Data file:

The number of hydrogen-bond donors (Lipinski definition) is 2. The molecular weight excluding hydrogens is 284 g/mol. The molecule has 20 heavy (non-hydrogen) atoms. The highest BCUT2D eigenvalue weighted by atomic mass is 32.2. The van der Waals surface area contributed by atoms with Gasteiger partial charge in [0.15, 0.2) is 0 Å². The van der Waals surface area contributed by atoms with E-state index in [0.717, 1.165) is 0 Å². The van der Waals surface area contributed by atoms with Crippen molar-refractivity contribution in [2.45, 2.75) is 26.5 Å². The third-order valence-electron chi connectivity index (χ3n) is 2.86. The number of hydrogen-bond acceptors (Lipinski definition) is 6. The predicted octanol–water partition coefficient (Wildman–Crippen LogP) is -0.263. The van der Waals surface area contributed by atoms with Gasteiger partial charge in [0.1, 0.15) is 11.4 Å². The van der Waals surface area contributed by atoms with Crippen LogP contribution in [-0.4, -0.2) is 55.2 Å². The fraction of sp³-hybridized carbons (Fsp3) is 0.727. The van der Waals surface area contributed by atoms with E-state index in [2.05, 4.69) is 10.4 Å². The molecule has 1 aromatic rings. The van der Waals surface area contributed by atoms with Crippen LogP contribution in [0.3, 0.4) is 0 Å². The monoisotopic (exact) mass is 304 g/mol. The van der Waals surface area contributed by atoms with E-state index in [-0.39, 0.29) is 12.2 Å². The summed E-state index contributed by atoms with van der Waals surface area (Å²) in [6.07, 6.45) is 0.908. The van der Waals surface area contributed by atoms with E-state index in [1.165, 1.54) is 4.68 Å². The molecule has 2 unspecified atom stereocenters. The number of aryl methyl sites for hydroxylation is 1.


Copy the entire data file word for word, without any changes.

The number of hydrogen-bond donors (Lipinski definition) is 2. The molecular weight excluding hydrogens is 284 g/mol. The molecule has 20 heavy (non-hydrogen) atoms. The highest BCUT2D eigenvalue weighted by atomic mass is 32.2. The van der Waals surface area contributed by atoms with Gasteiger partial charge in [0.15, 0.2) is 0 Å². The van der Waals surface area contributed by atoms with E-state index in [0.717, 1.165) is 0 Å². The van der Waals surface area contributed by atoms with Crippen molar-refractivity contribution in [2.45, 2.75) is 26.5 Å². The third-order valence-electron chi connectivity index (χ3n) is 2.86. The number of hydrogen-bond acceptors (Lipinski definition) is 6. The predicted octanol–water partition coefficient (Wildman–Crippen LogP) is -0.263. The van der Waals surface area contributed by atoms with Gasteiger partial charge in [0.1, 0.15) is 11.4 Å². The van der Waals surface area contributed by atoms with Crippen LogP contribution in [-0.4, -0.2) is 55.2 Å². The fraction of sp³-hybridized carbons (Fsp3) is 0.727. The van der Waals surface area contributed by atoms with E-state index in [2.05, 4.69) is 10.4 Å². The molecule has 1 aromatic rings. The van der Waals surface area contributed by atoms with Crippen LogP contribution in [0.3, 0.4) is 0 Å². The monoisotopic (exact) mass is 304 g/mol. The van der Waals surface area contributed by atoms with E-state index in [-0.39, 0.29) is 12.2 Å². The summed E-state index contributed by atoms with van der Waals surface area (Å²) in [6.07, 6.45) is 0.908. The van der Waals surface area contributed by atoms with E-state index in [1.165, 1.54) is 4.68 Å². The molecule has 2 unspecified atom stereocenters. The number of aryl methyl sites for hydroxylation is 1.